My Time at a Roman-Era Jewish Settlement
By: Jill Marshall, 2016 William G. Dever Fellowship Recipient
Thanks to ASOR’s William G. Dever Fellowship for Biblical Scholars, in Summer 2016, I traveled to Israel to participate in the Shikhin Excavation Project and to conduct research at the Albright Institute in Jerusalem. Since my research is in New Testament and early Christianity, I chose Shikhin because it is a Roman-era Jewish settlement that gives scholars insight into the socio-economic landscape of the Galilee. Directed by James R. Strange of Samford University and Mordechai Aviam of Kinnaret Academic College, the excavation reveals interesting details about ceramic production and the interactions between cities (Sepphoris) and villages (Shikhin) in the Roman period.
A newbie to archaeology, I arrived in Nazareth with the early crew so that I could get a crash course in excavation methods, stratigraphy, and record keeping. With the instruction of Dr. Strange and Randy O’Neill, the field supervisor, I soon was able to measure and string a square and identify changes in soil color, composition, and consistency.
The next week, we began on the main field of the site, on a hill overlooking the Beit Netofa Valley and with a clear view of that city on a hill Sepphoris (Tsipori). I was the area supervisor for Square 14, at the northeast corner of the field. We opened three other squares, and the crew got to work clearing, measuring squares, and digging. Most of the crew were college students from Samford University in Alabama.
My square had been opened the previous year, and we could see the outline of stone walls, what seemed to be a pit, and a lot of tumble. As we cleared, the walls came into focus and seemed to be constructed at different times, with both large cut stones and small cobblestones. The “pit” provided many lamp fragments and whole lamps, consistent with the character of the site. The previous season yielded numerous whole lamps and lamp molds in a room that appeared to be a workshop. One square excavated this year, to the southeast of Square 14, had an interesting installation that appeared to be a potter’s wheel and work table, again reaffirming the hypothesis about pottery production. In addition to lamps, the site has yielded many “wasters”—pottery fragments that were damaged in production, whether misfired, cracked in firing, or with air bubbles baked into the piece. This is also good evidence that pottery production was occurring at the site, and Dr. Strange is working to classify and record the various forms of wasters at Shikhin. The production of pottery and lamps at the site leads to intriguing questions about trade: Where were these products traded? How were trade networks established and maintained? And, for my purposes, how was trade integrated with the spread of cultural and religious ideas?
As we excavated Square 14, we came upon a plaster floor in part of the area, which indicated that this section may have been indoors, or, more probably, given the floor’s poor construction, an outdoor workspace or courtyard. The plaster floor posed challenges for excavation: We scraped a lot of dirt off of dirt and became acquainted with the differences between plaster, dirt, dirty plaster, plastery dirt, limestone, limestone pretending to be plaster, and dirt that really wanted to be limestone. What we thought was a pit was in this section of the square, and it may actually be a cistern that continued into the area to the south and west of our square. Shikhin has several cisterns, two of which another team excavated this season. The cisterns that they excavated are located under what may be a synagogue—or at least a massive building with a monumental threshold, the only architectural part of the building that remains. The cistern team, with their hard hats, ladders, and pulleys, found many whole lamps, jugs, and other pottery, as well as Hellenistic silver coins.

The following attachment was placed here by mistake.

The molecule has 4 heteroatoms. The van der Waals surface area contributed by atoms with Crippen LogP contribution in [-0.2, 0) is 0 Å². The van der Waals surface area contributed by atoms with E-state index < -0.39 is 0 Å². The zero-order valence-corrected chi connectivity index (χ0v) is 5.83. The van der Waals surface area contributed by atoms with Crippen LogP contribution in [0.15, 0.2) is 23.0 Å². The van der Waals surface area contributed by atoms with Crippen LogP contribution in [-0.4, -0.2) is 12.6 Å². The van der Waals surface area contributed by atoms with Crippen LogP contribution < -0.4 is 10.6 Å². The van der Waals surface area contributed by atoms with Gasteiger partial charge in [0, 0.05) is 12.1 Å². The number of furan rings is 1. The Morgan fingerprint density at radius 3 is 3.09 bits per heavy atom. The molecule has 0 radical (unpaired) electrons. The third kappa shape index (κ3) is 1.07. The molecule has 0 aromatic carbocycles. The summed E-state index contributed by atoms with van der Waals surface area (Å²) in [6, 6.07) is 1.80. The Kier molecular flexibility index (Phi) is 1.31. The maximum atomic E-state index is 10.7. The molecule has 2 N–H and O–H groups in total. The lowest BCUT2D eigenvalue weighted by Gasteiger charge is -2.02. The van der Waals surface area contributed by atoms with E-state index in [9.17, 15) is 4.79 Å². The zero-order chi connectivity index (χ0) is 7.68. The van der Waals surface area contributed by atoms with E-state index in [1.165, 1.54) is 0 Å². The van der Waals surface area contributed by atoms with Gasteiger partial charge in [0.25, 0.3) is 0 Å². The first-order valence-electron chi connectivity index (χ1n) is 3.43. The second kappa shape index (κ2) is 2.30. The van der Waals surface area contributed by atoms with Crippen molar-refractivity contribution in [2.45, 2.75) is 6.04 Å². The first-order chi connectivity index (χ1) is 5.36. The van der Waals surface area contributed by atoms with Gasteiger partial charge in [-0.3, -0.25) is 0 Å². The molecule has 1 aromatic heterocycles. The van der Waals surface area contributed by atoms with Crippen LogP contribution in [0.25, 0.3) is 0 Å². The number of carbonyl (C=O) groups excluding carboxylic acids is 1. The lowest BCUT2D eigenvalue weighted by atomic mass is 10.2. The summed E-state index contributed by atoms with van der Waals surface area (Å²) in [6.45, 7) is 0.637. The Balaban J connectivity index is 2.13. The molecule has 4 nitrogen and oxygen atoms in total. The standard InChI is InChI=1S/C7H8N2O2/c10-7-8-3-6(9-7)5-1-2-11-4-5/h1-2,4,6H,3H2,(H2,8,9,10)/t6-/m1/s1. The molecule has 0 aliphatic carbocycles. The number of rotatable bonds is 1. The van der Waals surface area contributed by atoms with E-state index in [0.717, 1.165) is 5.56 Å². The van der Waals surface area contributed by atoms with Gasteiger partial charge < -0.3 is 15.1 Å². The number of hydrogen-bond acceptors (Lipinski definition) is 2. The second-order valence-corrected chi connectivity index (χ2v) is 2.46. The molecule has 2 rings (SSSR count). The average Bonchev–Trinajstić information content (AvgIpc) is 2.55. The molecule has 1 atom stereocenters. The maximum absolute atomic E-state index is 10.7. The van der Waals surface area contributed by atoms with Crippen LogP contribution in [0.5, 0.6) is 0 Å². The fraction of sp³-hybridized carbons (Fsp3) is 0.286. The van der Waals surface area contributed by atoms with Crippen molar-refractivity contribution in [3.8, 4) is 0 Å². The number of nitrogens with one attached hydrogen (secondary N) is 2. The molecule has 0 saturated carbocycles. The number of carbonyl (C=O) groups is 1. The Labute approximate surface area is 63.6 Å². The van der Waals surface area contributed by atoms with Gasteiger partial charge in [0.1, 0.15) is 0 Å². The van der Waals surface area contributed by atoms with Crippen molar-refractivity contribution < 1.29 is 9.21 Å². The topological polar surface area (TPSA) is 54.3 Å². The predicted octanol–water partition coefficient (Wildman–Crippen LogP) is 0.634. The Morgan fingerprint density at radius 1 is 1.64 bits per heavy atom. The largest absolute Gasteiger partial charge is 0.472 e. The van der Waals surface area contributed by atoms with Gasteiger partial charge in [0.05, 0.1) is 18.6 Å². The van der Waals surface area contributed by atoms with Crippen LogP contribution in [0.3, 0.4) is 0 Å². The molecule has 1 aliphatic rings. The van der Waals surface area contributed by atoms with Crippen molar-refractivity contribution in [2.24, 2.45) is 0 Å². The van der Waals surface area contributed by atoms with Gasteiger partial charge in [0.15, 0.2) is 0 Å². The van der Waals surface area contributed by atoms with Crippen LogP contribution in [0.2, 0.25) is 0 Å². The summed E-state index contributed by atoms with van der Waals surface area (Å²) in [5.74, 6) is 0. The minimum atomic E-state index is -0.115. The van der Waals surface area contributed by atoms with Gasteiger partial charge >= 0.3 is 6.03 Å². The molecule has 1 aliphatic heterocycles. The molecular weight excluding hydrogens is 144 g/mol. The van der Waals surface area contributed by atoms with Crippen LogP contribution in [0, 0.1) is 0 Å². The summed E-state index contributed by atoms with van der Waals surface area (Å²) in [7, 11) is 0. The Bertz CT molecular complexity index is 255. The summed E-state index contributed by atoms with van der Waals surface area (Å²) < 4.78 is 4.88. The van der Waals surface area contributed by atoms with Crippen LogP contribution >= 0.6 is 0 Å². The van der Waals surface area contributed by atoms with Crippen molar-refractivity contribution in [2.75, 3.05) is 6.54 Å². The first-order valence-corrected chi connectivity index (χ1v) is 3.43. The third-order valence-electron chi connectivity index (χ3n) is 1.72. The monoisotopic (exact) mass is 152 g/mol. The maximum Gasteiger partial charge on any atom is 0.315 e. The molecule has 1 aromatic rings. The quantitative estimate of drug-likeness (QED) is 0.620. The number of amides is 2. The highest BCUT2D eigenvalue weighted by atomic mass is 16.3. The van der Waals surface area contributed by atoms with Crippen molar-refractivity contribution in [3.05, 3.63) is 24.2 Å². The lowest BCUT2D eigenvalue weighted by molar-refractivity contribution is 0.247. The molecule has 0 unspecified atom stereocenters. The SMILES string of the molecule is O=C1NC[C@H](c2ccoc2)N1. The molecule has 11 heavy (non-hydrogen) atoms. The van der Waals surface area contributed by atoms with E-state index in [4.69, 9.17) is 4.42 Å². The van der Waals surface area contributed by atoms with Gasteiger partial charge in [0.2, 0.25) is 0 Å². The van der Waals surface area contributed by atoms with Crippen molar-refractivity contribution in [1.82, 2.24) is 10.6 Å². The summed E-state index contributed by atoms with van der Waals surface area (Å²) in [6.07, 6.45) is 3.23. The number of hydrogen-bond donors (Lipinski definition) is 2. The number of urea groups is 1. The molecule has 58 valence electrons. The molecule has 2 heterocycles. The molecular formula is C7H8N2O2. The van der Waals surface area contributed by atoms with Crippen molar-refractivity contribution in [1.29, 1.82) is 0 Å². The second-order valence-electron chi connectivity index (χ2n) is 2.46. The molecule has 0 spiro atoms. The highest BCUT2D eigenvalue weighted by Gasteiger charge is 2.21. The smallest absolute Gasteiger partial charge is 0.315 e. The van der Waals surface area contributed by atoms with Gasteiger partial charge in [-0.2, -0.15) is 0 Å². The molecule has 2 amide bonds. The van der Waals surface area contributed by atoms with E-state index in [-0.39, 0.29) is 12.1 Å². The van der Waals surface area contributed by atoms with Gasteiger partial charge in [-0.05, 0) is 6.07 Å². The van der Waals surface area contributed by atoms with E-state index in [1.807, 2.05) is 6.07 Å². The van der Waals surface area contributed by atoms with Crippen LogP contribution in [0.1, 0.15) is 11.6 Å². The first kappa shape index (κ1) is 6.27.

Each day, we arrived at the site around 5:00 am, and—surprisingly, as I’m not a morning person—the mornings flew by: It was cool, and we had great energy to be productive. At 8:30 am, James F. Strange (“Abuna”) and Carolyn Strange joined the team and brought second breakfast, the best meal of the day. Abuna, who directed the University of South Florida excavations of Sepphoris until 2010, made the rounds and gave us insights from his years of excavation in the region. The Stranges fostered an encouraging and supportive community during our month in the field, which made a world of difference for the students. Such community-building led not only to a productive research season but also to a productive learning experience for the students and me. Samford is lucky to have a new crop of experts in reading pottery, soil, and artefacts, who are able to evaluate their findings and make conclusions about the culture and society of ancient Galilee.
All in all, this summer was a great introduction to archaeology in the Galilee. I am grateful to ASOR and the donors who made my work possible with the Dever Fellowship. I hope to return to Shikhin soon.
Jill Marshall received her PhD in Religion from Emory University. Her research focuses on women’s religious activities in early Christianity and the ancient Mediterranean world, particularly inspired speech, prophecy, divination, and prayer. She is currently working on a book on women’s prophecy in early Christian literature.
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